Purple Heart award has rich history
The Purple Heart is a combat decoration awarded to members of the U.S. armed forces who have sustained injuries or who have been killed in conflict with an armed enemy.
Those who are killed or die of wounds received in action receive the Purple Heart posthumously.
Gen. George Washington created the original Badge of Military Honor in 1782. Prior to that year, he rewarded outstanding valor and merit to deserving individuals by granting a commission or an advance in rank.
For many years, the Badge of Military Honor was this nation's highest, and only, award. After the Revolution, it disappeared.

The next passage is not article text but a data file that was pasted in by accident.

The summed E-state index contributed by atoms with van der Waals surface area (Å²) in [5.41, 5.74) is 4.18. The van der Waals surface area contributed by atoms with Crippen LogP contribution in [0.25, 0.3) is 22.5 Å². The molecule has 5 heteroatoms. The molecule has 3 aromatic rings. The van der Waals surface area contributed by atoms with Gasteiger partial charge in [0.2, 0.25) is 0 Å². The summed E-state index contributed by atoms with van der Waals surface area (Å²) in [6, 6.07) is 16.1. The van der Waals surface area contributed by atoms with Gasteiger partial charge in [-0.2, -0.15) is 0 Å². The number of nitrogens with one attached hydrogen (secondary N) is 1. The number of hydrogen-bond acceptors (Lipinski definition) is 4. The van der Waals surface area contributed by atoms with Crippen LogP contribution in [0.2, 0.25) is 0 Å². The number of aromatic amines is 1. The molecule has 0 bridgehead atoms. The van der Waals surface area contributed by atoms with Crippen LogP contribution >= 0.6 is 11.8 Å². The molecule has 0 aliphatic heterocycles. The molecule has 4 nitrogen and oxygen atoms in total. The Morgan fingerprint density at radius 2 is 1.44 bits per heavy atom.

Several people in the late 1920s tried unsuccessfully to revive the medal. But it wasn't until preparations were being made for Washington's 200th birthday celebration in 1932, that Washington's General Order of 1782 resurfaced and the U.S. War Department redesigned the merit award.
The original decoration consisted of purple cloth in the shape of a heart with narrow lace or binding around the edges.
The new design keeps the purple color and the shape of the heart and is bordered with gold. A bust of Washington is in the center and the Washington coat-of-arms sits over his head. The Purple Heart award has evolved through several changes and additions over the years.
Membership in the MOPH now numbers more than 36,500 people.